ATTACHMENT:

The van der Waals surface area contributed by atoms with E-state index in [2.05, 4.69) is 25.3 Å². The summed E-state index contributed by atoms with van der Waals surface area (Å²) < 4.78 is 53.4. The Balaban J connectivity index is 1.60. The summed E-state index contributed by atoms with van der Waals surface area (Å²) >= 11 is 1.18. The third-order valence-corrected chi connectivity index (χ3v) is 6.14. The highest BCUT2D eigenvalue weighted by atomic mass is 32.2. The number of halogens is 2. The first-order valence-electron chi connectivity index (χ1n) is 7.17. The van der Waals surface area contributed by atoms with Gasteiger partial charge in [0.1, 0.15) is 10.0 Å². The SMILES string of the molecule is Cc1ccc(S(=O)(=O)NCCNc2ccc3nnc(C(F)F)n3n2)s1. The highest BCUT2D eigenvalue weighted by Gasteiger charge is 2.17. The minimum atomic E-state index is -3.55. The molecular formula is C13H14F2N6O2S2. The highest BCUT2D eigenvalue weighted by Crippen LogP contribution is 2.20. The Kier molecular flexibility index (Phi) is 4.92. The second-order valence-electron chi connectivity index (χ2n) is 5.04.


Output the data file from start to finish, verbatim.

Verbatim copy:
The van der Waals surface area contributed by atoms with E-state index in [2.05, 4.69) is 25.3 Å². The summed E-state index contributed by atoms with van der Waals surface area (Å²) < 4.78 is 53.4. The Balaban J connectivity index is 1.60. The summed E-state index contributed by atoms with van der Waals surface area (Å²) >= 11 is 1.18. The third-order valence-corrected chi connectivity index (χ3v) is 6.14. The highest BCUT2D eigenvalue weighted by atomic mass is 32.2. The number of halogens is 2. The first-order valence-electron chi connectivity index (χ1n) is 7.17. The van der Waals surface area contributed by atoms with Gasteiger partial charge in [0.1, 0.15) is 10.0 Å². The SMILES string of the molecule is Cc1ccc(S(=O)(=O)NCCNc2ccc3nnc(C(F)F)n3n2)s1. The highest BCUT2D eigenvalue weighted by Gasteiger charge is 2.17. The minimum atomic E-state index is -3.55. The molecular formula is C13H14F2N6O2S2. The highest BCUT2D eigenvalue weighted by Crippen LogP contribution is 2.20. The Kier molecular flexibility index (Phi) is 4.92. The second-order valence-electron chi connectivity index (χ2n) is 5.04.